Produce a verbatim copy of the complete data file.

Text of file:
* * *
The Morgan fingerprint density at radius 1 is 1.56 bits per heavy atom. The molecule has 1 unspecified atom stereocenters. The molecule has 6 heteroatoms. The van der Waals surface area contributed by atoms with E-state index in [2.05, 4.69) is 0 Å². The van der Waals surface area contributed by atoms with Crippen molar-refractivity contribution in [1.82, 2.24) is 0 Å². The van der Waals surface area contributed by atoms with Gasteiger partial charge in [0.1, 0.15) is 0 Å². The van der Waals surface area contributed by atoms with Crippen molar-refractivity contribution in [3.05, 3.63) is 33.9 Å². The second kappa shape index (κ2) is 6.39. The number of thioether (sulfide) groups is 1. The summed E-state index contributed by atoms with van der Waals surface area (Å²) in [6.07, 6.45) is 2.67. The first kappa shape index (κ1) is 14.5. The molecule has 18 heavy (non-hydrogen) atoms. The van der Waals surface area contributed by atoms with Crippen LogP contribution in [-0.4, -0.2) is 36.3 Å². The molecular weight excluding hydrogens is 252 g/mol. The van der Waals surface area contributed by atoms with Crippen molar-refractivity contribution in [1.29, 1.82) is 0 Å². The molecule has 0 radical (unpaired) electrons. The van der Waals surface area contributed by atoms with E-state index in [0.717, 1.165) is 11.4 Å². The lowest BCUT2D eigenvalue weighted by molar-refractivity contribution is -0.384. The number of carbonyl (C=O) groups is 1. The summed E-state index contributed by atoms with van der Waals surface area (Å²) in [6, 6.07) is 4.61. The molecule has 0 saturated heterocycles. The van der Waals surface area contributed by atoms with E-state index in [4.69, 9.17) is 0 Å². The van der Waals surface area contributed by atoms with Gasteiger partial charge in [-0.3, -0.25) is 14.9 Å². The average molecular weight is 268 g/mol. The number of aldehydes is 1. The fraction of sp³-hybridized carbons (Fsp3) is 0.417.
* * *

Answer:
The Morgan fingerprint density at radius 1 is 1.56 bits per heavy atom. The molecule has 1 unspecified atom stereocenters. The molecule has 6 heteroatoms. The van der Waals surface area contributed by atoms with E-state index in [2.05, 4.69) is 0 Å². The van der Waals surface area contributed by atoms with Crippen molar-refractivity contribution in [1.82, 2.24) is 0 Å². The van der Waals surface area contributed by atoms with Gasteiger partial charge in [0.1, 0.15) is 0 Å². The van der Waals surface area contributed by atoms with Crippen molar-refractivity contribution in [3.05, 3.63) is 33.9 Å². The second kappa shape index (κ2) is 6.39. The number of thioether (sulfide) groups is 1. The summed E-state index contributed by atoms with van der Waals surface area (Å²) in [6.07, 6.45) is 2.67. The first kappa shape index (κ1) is 14.5. The molecule has 18 heavy (non-hydrogen) atoms. The van der Waals surface area contributed by atoms with Crippen LogP contribution in [-0.4, -0.2) is 36.3 Å². The molecular weight excluding hydrogens is 252 g/mol. The van der Waals surface area contributed by atoms with Crippen molar-refractivity contribution in [1.29, 1.82) is 0 Å². The molecule has 0 radical (unpaired) electrons. The van der Waals surface area contributed by atoms with E-state index in [0.717, 1.165) is 11.4 Å². The lowest BCUT2D eigenvalue weighted by molar-refractivity contribution is -0.384. The number of carbonyl (C=O) groups is 1. The summed E-state index contributed by atoms with van der Waals surface area (Å²) in [6, 6.07) is 4.61. The molecule has 0 saturated heterocycles. The van der Waals surface area contributed by atoms with E-state index in [4.69, 9.17) is 0 Å². The van der Waals surface area contributed by atoms with Gasteiger partial charge in [-0.3, -0.25) is 14.9 Å². The average molecular weight is 268 g/mol. The number of aldehydes is 1. The fraction of sp³-hybridized carbons (Fsp3) is 0.417.